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PEARSON KEEPS TV ARM

Decision may incline unit chief Dyke to exit

LONDON — British media group Pearson has decided against selling off its television division, raising doubts about whether Pearson TV’s chief exec Greg Dyke will choose to stay with the company.

It’s an open secret that Dyke has been mulling a buyout of Pearson TV, or at least hoping to persuade Pearson to sell a minority stake in the TV division to its management.

But Pearson’s new chief executive, Marjorie Scardino, who joined the company in January, has reportedly decided that the TV business is too important to let go.

However, she provided few clues Monday about how she plans to shake up the troubled media group as she un-veiled a lackluster set of financial results for 1996, the year preceding her arrival.

”The major immediate changes under new management at Pearson will be the ones of style and focus on perform-ance,” she said. ”As time goes on, we may change the business we’re in, too, as we work toward being first in a few important markets.”

”But we won’t be selling things just to be tidy,” she insisted. ”We’ll be selling things where the move will make the company more valuable for our shareholders — of today and tomorrow.”

Two American disasters severely undermined Pearson’s 1996 profits. The company was forced to take a one-off £100 million ($159 million) hit because of accounting problems in Penguin’s U.S. publishing operations, dating back several years but only uncovered during Scardino’s first month in charge.

And the California-based CD-ROM firm Mindscape continues to hemorrhage red ink, losing £45.5 million ($72.3 million) in 1996 compared with losses of £6.9 million ($11 million) the year before.

As a result, Pearson’s overall operating profit dropped by 30% to £181 million ($288 million), although without the Penguin hit it would have risen by 8%. Sales rose 19% to £2.19 billion ($3.48 billion).

The problems at Mindscape meant that profits at Pearson’s entertainment division fell by 53% to £52.5 million ($83.5 million), although sales grew 13% to £803 million ($1.28 billion).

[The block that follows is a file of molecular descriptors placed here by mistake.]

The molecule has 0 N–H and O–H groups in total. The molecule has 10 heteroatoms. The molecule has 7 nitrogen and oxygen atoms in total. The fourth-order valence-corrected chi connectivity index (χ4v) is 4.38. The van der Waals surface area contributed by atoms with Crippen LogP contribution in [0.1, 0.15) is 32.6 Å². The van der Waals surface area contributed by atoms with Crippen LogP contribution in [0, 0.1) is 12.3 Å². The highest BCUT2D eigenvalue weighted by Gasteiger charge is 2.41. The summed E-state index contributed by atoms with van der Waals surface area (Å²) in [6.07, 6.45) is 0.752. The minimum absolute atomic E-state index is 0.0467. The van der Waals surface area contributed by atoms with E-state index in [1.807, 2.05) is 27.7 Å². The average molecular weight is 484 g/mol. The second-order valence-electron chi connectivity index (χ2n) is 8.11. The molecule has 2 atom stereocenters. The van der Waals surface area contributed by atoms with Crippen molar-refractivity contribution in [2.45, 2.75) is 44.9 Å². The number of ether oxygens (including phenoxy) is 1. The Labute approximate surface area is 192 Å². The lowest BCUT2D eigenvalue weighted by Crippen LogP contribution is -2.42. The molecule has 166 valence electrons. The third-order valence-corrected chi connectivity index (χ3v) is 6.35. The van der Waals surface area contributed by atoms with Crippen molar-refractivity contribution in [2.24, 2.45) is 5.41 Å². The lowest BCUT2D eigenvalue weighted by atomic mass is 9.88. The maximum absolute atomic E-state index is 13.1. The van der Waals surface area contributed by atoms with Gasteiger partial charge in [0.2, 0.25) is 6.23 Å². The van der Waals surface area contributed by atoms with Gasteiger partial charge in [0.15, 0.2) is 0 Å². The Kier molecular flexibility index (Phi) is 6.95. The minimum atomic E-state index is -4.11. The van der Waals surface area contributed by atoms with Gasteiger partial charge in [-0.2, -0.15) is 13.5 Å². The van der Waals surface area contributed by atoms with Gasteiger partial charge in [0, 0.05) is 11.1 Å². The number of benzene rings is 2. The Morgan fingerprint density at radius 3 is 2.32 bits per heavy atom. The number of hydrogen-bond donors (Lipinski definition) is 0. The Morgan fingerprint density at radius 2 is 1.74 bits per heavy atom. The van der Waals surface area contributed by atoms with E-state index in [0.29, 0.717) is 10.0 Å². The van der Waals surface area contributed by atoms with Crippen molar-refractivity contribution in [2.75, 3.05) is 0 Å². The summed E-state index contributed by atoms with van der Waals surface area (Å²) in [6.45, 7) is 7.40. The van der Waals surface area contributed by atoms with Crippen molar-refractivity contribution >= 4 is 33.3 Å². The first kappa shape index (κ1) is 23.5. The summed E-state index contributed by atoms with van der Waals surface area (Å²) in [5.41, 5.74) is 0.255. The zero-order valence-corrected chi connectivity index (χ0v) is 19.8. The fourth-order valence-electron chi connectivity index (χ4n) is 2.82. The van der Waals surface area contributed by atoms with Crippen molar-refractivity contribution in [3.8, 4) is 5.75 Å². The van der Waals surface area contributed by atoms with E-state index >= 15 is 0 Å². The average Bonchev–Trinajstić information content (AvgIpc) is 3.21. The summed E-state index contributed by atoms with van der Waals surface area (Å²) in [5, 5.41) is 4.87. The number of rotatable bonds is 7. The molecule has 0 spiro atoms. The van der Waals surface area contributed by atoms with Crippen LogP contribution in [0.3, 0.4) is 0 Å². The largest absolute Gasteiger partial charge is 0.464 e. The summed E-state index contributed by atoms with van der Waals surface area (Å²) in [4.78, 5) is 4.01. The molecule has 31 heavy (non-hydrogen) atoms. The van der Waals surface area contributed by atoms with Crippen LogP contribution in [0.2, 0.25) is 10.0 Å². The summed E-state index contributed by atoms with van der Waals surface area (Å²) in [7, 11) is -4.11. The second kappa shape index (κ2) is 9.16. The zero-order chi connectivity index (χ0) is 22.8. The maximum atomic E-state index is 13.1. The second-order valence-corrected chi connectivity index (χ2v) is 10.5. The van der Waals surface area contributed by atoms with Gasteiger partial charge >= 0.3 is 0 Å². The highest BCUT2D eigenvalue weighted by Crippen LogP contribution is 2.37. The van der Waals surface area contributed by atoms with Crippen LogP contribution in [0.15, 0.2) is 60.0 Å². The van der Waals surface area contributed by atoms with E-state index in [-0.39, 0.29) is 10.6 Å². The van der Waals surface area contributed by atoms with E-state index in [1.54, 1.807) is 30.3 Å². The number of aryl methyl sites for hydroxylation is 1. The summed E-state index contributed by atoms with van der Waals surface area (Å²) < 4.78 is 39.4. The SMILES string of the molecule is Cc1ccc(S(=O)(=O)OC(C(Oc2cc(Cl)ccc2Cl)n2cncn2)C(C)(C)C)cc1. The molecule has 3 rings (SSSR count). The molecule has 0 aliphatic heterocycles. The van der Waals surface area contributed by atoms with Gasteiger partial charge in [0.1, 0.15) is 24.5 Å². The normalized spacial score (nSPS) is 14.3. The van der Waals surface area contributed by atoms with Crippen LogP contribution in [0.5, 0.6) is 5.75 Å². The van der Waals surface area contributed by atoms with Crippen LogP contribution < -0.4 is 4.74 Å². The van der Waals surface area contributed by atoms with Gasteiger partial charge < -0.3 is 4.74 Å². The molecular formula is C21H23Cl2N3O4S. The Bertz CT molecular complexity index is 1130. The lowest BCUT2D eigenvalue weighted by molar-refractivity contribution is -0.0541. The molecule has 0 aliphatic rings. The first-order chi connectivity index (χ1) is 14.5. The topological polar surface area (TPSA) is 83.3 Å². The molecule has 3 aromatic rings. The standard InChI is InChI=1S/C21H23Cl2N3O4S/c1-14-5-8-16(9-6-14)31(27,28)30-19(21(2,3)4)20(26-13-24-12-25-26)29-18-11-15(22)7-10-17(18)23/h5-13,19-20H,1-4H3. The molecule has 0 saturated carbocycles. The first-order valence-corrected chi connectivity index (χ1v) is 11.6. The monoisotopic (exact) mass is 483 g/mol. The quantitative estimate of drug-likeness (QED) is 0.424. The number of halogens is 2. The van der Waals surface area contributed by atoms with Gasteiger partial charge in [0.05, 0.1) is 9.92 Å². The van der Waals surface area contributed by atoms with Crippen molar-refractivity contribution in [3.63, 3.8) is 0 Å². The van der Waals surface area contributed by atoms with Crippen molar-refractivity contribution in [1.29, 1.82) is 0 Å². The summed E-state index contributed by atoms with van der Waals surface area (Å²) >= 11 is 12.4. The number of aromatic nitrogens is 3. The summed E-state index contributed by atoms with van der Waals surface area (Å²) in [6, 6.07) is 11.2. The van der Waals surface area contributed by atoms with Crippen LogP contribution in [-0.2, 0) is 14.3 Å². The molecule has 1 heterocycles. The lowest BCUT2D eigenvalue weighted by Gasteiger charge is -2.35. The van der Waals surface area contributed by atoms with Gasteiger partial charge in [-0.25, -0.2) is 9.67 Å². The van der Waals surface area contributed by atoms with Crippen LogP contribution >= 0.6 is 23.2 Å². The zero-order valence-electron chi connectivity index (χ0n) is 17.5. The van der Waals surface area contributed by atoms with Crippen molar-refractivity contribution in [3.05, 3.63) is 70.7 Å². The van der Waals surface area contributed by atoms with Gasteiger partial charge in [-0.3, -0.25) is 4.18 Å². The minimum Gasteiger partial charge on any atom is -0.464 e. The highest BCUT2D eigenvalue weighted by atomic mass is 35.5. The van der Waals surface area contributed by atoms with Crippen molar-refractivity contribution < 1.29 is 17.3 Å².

But within that, Pearson TV’s profits rose 19% to £40 million ($63.6 million). The belief that Pearson TV’s success is being masked by the wider problems of the group is one reason Dyke, a multimillionaire in his own right, wants to spin it off.

Pearson TV is mainly an international production and distribution business, built around companies such as Grundy Worldwide, Thames TV, ACI and SelecTV. These account for 70% of Pearson TV’s revenues, but the di-vision also has minority stakes in several cable and satellite TV channels around the world, and has a 24% stake of the U.K.’s new terrestrial web, Channel 5, which launches March 28.

Pearson operates in three divisions — entertainment, information and education. Information, which consists largely of business magazines and newspapers headed by the flagship Financial Times, increased its profit by 28% to £134.4 million ($214 million), with sales up 9% to £828.7 million ($1.32 billion).

Scardino announced that Pearson plans to spend $159 million over the next five years to expand the Financial Times internationally, with particular emphasis on the U.S.

The education division, built around the educational publishers Addison Wesley Longman and HarperCollins Edu-cational, increased its profit by 114% to £68.1 million ($108 million), with sales up 54% to £554.3 million ($881 million).

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